A week or so back, the shattered remains of a wasps’ nest appeared in our driveway. Despite the fact that it’s clearly vacant—even wasps know when it’s time to find new digs—I still tread carefully whenever I walk past, avoiding them out of some latent respect for the threat they once contained.
You’d think I’d behave in a like manner in the rest of my life, but no. For example: I recently spoke well of the IE team and their efforts. Kind of an obvious goof, really, but I’d hoped for a different outcome. It’s the incurable optimist in me. And when I say “incurable”, I mean that in the sense of “disease that can’t be purged from my body and will no doubt one day kill me”.
While the enraged buzzing took many forms, the comment that seemed to distill the bulk of people’s anger was this:
“How am I supposed to trust a smiling face of some developer at Microsoft when the company as a whole was charged with being an illegal monopoly not too long ago?”
Because one is a person, and the other is a corporation. I realize that American law moronically (and, in a certain sense, unlawfully) equates the two, but they really are distinct concepts.
You can dismiss my attitude as the biased perspective of someone who personally knows members of the IE team. That would be a major miscalculation, because it’s those personal relationships that make my observations different than what you’ll find elsewhere. Think what you will of Microsoft, but there are actual people working on IE, and they’re by and large people who care about the same things we care about. They are part of this story. If you think they’re minor nodes in a monolithic collective consciousness, then boy, do you ever have a lot to learn about how large organizations function.
Allow me to draw an analogy, if I may. While at Mix 06, I was talking with one of the senior IE team folks about improving standards and the browser market. He said to me, “So what is it the Web design community wants?”—as if there is a single such community, and it always speaks with a unified voice on all matters. Does that sound like the Web design community you know? Does that even sound like any arbitrary collection of five Web designers you know? (Aside to WaSP steering committee members: feel free to take a ten-minute laughter break.)
So why do we assume that Microsoft, a company with tens of thousands of employees working in hundreds of teams and units, would be any more unified? Sure, the PR department speaks with a single voice. To take that as representative of every Microsoft engineer is like ceding all authority for your thoughts and opinions on Web development and design to the Web Standards Project. Anyone volunteering for that?
Not me, thanks. Not even when I was a member, back towards the end of the last millennium.
This is what I said to him, by the way, except I compared the Web community to Microsoft, with all its subunits and competing voices and priorities and goals. He got what I was saying instantly, even though it let him down a bit. His job would be easier, after all, if the Web design community were a unified collective. It’s certainly less mental effort to think of “the other camp” as being a Borg-like hive, isn’t it?
A few people accused me of being lulled into missing the Great Looming Threat of Microsoft’s non-standards efforts. For example:
“…Microsoft spent those years planning and building WPF, to lure Web developers into its proprietary and patent-protected embrace. And that should have you most concerned.”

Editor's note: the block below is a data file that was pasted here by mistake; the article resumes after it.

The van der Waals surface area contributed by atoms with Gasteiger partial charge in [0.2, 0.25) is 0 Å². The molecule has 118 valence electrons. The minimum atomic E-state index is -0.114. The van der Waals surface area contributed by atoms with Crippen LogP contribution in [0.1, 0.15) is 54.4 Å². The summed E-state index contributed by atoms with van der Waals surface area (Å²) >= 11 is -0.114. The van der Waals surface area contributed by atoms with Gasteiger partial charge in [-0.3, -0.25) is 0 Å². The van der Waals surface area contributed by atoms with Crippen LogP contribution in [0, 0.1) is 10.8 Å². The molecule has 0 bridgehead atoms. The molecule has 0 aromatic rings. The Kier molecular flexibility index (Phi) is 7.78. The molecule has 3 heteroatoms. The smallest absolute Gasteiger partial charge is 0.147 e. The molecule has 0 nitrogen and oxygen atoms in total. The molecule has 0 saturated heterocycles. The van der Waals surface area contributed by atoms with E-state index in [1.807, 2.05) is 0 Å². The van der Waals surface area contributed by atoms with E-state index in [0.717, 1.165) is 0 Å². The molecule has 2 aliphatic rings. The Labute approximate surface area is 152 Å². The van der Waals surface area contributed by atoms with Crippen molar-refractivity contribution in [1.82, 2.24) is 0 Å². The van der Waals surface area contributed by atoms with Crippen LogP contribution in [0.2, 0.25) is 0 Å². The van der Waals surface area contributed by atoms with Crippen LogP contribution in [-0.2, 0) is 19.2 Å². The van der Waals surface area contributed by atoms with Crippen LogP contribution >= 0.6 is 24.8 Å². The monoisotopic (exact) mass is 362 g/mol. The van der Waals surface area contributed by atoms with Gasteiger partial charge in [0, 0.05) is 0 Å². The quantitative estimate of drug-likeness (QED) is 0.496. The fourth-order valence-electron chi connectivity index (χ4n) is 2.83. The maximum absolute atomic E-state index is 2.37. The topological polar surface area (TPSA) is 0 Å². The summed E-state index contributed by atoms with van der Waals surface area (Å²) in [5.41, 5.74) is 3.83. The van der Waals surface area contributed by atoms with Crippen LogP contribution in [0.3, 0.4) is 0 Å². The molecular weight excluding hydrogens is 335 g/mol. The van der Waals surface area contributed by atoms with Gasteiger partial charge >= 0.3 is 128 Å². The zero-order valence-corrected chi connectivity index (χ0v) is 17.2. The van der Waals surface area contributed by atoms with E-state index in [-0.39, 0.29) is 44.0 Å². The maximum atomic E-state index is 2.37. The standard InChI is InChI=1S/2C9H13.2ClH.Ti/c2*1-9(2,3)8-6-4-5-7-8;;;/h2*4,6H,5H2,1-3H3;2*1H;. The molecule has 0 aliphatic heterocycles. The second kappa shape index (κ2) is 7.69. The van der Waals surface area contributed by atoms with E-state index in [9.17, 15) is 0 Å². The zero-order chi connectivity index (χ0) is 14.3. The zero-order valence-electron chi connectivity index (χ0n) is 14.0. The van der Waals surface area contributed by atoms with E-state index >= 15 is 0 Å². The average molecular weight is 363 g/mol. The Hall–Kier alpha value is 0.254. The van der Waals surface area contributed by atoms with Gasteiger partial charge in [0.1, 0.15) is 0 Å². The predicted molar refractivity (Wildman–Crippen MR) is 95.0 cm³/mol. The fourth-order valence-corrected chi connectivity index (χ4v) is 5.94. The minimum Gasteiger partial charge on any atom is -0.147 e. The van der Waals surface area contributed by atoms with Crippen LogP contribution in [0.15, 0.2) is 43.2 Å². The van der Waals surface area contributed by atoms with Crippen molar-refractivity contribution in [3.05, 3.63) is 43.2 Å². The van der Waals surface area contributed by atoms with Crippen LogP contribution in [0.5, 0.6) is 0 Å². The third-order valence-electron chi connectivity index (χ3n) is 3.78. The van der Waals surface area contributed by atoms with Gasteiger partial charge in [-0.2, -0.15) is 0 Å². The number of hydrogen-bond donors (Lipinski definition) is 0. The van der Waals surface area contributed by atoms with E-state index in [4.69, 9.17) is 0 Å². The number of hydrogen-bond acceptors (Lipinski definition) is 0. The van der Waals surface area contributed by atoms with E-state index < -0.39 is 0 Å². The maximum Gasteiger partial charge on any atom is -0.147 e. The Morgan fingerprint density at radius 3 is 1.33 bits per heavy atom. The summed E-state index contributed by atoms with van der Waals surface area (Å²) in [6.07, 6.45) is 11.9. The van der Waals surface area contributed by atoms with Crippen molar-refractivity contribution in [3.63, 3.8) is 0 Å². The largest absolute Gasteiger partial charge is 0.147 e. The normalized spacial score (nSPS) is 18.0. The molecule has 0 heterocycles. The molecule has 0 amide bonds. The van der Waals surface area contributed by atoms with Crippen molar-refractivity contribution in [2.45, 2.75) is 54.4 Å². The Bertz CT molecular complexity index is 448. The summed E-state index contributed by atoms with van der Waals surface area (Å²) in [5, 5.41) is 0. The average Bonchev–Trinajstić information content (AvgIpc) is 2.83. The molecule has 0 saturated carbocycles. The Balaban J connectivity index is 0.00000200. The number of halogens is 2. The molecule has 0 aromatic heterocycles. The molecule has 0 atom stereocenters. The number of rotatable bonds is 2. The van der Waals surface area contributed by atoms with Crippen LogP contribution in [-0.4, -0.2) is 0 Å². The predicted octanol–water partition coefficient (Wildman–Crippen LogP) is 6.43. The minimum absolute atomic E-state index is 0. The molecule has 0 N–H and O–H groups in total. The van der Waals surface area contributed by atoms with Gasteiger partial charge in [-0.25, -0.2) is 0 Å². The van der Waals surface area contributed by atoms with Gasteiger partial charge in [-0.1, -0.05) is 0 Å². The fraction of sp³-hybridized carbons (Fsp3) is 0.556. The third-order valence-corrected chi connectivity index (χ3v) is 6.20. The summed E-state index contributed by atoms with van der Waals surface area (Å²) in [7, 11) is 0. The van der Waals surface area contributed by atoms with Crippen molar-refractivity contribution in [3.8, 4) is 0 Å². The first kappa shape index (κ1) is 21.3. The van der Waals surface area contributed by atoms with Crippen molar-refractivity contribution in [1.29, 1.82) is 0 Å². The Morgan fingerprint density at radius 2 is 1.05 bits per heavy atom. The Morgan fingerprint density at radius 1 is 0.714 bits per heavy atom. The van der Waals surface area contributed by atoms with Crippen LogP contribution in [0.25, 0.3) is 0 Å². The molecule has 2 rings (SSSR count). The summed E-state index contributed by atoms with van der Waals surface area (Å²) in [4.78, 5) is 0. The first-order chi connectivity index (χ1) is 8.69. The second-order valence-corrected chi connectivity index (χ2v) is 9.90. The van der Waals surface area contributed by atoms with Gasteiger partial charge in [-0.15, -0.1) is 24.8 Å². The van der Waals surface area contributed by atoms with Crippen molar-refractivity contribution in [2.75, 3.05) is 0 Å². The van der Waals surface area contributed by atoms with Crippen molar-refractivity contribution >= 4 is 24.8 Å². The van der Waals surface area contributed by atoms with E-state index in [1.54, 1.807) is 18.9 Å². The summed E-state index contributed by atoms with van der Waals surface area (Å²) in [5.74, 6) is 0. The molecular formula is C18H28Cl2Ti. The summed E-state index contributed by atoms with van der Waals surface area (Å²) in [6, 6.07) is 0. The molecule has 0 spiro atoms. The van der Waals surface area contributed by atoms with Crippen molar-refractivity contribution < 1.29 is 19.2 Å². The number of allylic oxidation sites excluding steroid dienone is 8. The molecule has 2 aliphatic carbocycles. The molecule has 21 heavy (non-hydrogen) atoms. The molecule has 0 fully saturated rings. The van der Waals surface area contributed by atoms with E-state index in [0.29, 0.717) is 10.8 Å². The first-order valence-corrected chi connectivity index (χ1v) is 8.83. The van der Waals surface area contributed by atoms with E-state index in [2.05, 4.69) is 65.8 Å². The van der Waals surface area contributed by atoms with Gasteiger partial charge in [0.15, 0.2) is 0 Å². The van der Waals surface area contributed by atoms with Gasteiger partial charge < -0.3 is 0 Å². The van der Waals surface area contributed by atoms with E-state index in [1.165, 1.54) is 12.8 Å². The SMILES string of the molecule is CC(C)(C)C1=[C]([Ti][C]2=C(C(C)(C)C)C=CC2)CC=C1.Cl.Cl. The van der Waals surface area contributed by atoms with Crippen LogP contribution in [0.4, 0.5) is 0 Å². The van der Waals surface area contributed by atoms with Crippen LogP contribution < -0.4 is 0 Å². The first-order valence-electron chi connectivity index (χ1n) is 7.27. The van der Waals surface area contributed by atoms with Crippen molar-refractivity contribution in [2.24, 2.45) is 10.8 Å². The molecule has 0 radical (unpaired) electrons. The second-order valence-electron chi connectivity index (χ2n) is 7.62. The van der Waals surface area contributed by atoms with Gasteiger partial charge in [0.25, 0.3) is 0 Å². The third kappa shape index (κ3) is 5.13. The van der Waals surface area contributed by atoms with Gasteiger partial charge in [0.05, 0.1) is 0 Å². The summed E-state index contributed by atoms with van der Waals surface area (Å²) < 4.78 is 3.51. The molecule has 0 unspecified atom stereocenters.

Been there, done that, got the T-shirt, wore it threadbare, and repurposed it as a cleaning rag. I was openly expressing precisely that concern back in October 2003, which as you may recall was near the middle of said years. The aggregate response of the community was a disinterested shrug. This was largely true whether I posted publicly or talked to people one on one, as I’d done in several cases in the months before October 2003. The only place I found any similar concern was with some folks at Macromedia, thank you very much. Everyone else seemed to think I was on crack. So sorry, but I pretty much wore out my concern back then. You can have it now.
Besides, over time I’ve come to see WPF (as it’s now called) as being very much like Flash, which it clearly wants to supplant. Despite all these years of Flash being very widely installed, and all the years of Flash being able to do XML data exchange with servers to cause dynamic updating of pages—you know, like Ajax does—the Web has not become an enormous Flash application.
I thought the most interesting observation was this one:
“Dave Shea pointed out… a few months ago that one reason [for IE7] may be that Microsoft, in developing things like live.com, are finally having to eat their own dogfood, struggling to get things working on their own browser, and that as such there may have been internal pressure to get things up to scratch.”
That makes a certain amount of sense, though I’m not about to accept it as the sole reason for IE7’s development path or even its existence. I think there were a whole lot of factors that drove IE7 into being, and standards support was honestly pretty far down on the list. I, for one, am deeply grateful that the IE team seized on the opportunity to build better standards support into the browser, whatever the internal rationale they used to justify it to the higher-ups.
I’m also impressed with the CSS and other advances in IE7, and with how the IE team is managing the development process to accommodate the needs of Web developers and designers. They didn’t have to do any of that. After all the crap they’ve had dumped on them the last decade or more, they have every reason not to care about what’s best for the Web. Despite this, they still do. Recognize and respect that, if nothing else.